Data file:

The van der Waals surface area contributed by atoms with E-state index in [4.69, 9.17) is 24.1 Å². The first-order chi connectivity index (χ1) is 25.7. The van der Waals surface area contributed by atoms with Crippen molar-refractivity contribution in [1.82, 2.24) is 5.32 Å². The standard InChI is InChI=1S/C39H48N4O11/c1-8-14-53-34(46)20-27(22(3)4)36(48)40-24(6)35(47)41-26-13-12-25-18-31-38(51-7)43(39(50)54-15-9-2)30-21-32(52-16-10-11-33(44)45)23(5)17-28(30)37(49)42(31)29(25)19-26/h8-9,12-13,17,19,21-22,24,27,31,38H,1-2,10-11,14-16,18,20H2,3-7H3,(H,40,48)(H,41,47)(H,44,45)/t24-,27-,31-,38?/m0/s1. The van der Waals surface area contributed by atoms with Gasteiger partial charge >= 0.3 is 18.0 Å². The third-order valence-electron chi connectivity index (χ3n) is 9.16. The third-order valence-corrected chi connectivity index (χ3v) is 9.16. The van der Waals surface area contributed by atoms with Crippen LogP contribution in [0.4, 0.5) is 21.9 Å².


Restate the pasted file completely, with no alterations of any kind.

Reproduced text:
The van der Waals surface area contributed by atoms with E-state index in [4.69, 9.17) is 24.1 Å². The first-order chi connectivity index (χ1) is 25.7. The van der Waals surface area contributed by atoms with Crippen molar-refractivity contribution in [1.82, 2.24) is 5.32 Å². The standard InChI is InChI=1S/C39H48N4O11/c1-8-14-53-34(46)20-27(22(3)4)36(48)40-24(6)35(47)41-26-13-12-25-18-31-38(51-7)43(39(50)54-15-9-2)30-21-32(52-16-10-11-33(44)45)23(5)17-28(30)37(49)42(31)29(25)19-26/h8-9,12-13,17,19,21-22,24,27,31,38H,1-2,10-11,14-16,18,20H2,3-7H3,(H,40,48)(H,41,47)(H,44,45)/t24-,27-,31-,38?/m0/s1. The van der Waals surface area contributed by atoms with Gasteiger partial charge >= 0.3 is 18.0 Å². The third-order valence-electron chi connectivity index (χ3n) is 9.16. The third-order valence-corrected chi connectivity index (χ3v) is 9.16. The van der Waals surface area contributed by atoms with Crippen LogP contribution in [0.4, 0.5) is 21.9 Å².